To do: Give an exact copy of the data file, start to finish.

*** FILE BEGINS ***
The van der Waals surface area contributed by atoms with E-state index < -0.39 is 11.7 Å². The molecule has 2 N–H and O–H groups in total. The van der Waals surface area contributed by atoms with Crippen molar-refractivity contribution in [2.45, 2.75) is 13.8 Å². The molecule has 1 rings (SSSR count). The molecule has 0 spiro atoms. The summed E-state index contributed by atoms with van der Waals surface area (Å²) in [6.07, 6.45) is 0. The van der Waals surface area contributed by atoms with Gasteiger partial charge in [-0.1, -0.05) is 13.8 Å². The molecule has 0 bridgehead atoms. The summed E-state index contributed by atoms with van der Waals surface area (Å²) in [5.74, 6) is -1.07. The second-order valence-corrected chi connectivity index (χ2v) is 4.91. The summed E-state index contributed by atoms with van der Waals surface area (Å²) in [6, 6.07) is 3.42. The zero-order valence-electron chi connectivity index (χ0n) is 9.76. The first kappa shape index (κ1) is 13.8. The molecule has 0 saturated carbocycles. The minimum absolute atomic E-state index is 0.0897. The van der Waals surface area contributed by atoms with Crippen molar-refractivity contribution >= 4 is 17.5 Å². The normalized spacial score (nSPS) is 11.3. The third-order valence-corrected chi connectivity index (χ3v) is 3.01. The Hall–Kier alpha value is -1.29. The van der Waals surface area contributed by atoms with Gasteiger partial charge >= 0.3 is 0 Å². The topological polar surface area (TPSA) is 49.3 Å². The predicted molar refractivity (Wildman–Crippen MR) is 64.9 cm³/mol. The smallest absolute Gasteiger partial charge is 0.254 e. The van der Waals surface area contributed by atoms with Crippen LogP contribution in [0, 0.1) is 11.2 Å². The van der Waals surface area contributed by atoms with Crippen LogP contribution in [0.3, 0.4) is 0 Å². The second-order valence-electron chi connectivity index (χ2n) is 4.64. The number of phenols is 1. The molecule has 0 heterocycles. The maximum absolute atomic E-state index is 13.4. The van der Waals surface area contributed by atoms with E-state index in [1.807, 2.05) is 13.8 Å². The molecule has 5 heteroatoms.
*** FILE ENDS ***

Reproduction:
The van der Waals surface area contributed by atoms with E-state index < -0.39 is 11.7 Å². The molecule has 2 N–H and O–H groups in total. The van der Waals surface area contributed by atoms with Crippen molar-refractivity contribution in [2.45, 2.75) is 13.8 Å². The molecule has 1 rings (SSSR count). The molecule has 0 spiro atoms. The summed E-state index contributed by atoms with van der Waals surface area (Å²) in [6.07, 6.45) is 0. The van der Waals surface area contributed by atoms with Gasteiger partial charge in [-0.1, -0.05) is 13.8 Å². The molecule has 0 bridgehead atoms. The summed E-state index contributed by atoms with van der Waals surface area (Å²) in [5.74, 6) is -1.07. The second-order valence-corrected chi connectivity index (χ2v) is 4.91. The summed E-state index contributed by atoms with van der Waals surface area (Å²) in [6, 6.07) is 3.42. The zero-order valence-electron chi connectivity index (χ0n) is 9.76. The first kappa shape index (κ1) is 13.8. The molecule has 0 saturated carbocycles. The minimum absolute atomic E-state index is 0.0897. The van der Waals surface area contributed by atoms with Crippen molar-refractivity contribution >= 4 is 17.5 Å². The normalized spacial score (nSPS) is 11.3. The third-order valence-corrected chi connectivity index (χ3v) is 3.01. The Hall–Kier alpha value is -1.29. The van der Waals surface area contributed by atoms with Gasteiger partial charge >= 0.3 is 0 Å². The topological polar surface area (TPSA) is 49.3 Å². The predicted molar refractivity (Wildman–Crippen MR) is 64.9 cm³/mol. The smallest absolute Gasteiger partial charge is 0.254 e. The van der Waals surface area contributed by atoms with Crippen LogP contribution in [0, 0.1) is 11.2 Å². The van der Waals surface area contributed by atoms with Crippen LogP contribution in [0.3, 0.4) is 0 Å². The second-order valence-electron chi connectivity index (χ2n) is 4.64. The number of phenols is 1. The molecule has 0 heterocycles. The maximum absolute atomic E-state index is 13.4. The van der Waals surface area contributed by atoms with E-state index in [1.807, 2.05) is 13.8 Å². The molecule has 5 heteroatoms.